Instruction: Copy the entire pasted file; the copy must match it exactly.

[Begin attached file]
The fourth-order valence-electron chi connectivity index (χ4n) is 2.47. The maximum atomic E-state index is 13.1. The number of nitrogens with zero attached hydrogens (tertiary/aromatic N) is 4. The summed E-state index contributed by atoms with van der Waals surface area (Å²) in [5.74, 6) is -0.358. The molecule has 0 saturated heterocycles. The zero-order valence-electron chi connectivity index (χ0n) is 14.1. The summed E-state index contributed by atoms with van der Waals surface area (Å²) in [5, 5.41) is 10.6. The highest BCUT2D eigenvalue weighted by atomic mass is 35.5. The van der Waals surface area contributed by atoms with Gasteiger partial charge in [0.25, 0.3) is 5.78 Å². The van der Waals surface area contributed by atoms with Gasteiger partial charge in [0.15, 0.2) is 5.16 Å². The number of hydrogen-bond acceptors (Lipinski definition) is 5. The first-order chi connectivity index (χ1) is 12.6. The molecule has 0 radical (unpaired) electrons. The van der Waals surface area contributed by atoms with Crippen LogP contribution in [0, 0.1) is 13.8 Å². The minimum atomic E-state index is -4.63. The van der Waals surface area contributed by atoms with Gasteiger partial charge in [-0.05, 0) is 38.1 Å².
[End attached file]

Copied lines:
The fourth-order valence-electron chi connectivity index (χ4n) is 2.47. The maximum atomic E-state index is 13.1. The number of nitrogens with zero attached hydrogens (tertiary/aromatic N) is 4. The summed E-state index contributed by atoms with van der Waals surface area (Å²) in [5.74, 6) is -0.358. The molecule has 0 saturated heterocycles. The zero-order valence-electron chi connectivity index (χ0n) is 14.1. The summed E-state index contributed by atoms with van der Waals surface area (Å²) in [5, 5.41) is 10.6. The highest BCUT2D eigenvalue weighted by atomic mass is 35.5. The van der Waals surface area contributed by atoms with Gasteiger partial charge in [0.25, 0.3) is 5.78 Å². The van der Waals surface area contributed by atoms with Gasteiger partial charge in [0.15, 0.2) is 5.16 Å². The number of hydrogen-bond acceptors (Lipinski definition) is 5. The first-order chi connectivity index (χ1) is 12.6. The molecule has 0 radical (unpaired) electrons. The van der Waals surface area contributed by atoms with Crippen LogP contribution in [0, 0.1) is 13.8 Å². The minimum atomic E-state index is -4.63. The van der Waals surface area contributed by atoms with Gasteiger partial charge in [-0.05, 0) is 38.1 Å².